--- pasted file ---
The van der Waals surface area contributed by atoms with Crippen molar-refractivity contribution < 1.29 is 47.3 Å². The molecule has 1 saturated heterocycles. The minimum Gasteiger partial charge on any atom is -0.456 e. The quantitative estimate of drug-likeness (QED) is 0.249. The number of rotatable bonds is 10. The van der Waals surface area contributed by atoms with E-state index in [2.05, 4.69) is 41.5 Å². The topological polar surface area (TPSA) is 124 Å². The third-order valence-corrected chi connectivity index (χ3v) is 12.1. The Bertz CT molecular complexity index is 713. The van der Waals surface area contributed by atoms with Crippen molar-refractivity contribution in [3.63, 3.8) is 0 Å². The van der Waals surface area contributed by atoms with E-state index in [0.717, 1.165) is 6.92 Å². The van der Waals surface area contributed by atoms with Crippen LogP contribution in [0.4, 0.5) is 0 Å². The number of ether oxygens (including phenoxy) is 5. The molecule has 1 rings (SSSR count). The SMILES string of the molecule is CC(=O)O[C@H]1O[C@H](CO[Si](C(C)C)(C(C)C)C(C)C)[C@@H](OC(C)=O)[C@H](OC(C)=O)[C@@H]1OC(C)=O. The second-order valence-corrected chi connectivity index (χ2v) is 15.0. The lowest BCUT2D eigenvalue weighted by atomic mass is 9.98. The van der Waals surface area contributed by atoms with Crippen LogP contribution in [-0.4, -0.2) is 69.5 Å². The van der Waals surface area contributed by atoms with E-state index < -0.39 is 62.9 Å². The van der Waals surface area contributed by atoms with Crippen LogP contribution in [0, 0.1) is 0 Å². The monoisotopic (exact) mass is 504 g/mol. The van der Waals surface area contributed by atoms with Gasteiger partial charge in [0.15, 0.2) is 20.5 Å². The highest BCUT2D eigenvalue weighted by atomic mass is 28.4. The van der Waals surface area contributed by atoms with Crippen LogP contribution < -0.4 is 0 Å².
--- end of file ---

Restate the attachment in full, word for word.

The van der Waals surface area contributed by atoms with Crippen molar-refractivity contribution < 1.29 is 47.3 Å². The molecule has 1 saturated heterocycles. The minimum Gasteiger partial charge on any atom is -0.456 e. The quantitative estimate of drug-likeness (QED) is 0.249. The number of rotatable bonds is 10. The van der Waals surface area contributed by atoms with E-state index in [2.05, 4.69) is 41.5 Å². The topological polar surface area (TPSA) is 124 Å². The third-order valence-corrected chi connectivity index (χ3v) is 12.1. The Bertz CT molecular complexity index is 713. The van der Waals surface area contributed by atoms with Crippen molar-refractivity contribution in [3.63, 3.8) is 0 Å². The van der Waals surface area contributed by atoms with E-state index in [0.717, 1.165) is 6.92 Å². The van der Waals surface area contributed by atoms with Crippen LogP contribution in [0.4, 0.5) is 0 Å². The number of ether oxygens (including phenoxy) is 5. The molecule has 1 rings (SSSR count). The SMILES string of the molecule is CC(=O)O[C@H]1O[C@H](CO[Si](C(C)C)(C(C)C)C(C)C)[C@@H](OC(C)=O)[C@H](OC(C)=O)[C@@H]1OC(C)=O. The second-order valence-corrected chi connectivity index (χ2v) is 15.0. The lowest BCUT2D eigenvalue weighted by atomic mass is 9.98. The van der Waals surface area contributed by atoms with Crippen LogP contribution in [-0.4, -0.2) is 69.5 Å². The van der Waals surface area contributed by atoms with E-state index < -0.39 is 62.9 Å². The van der Waals surface area contributed by atoms with Crippen LogP contribution in [0, 0.1) is 0 Å². The monoisotopic (exact) mass is 504 g/mol. The van der Waals surface area contributed by atoms with Gasteiger partial charge in [0.15, 0.2) is 20.5 Å². The highest BCUT2D eigenvalue weighted by atomic mass is 28.4. The van der Waals surface area contributed by atoms with Crippen LogP contribution < -0.4 is 0 Å².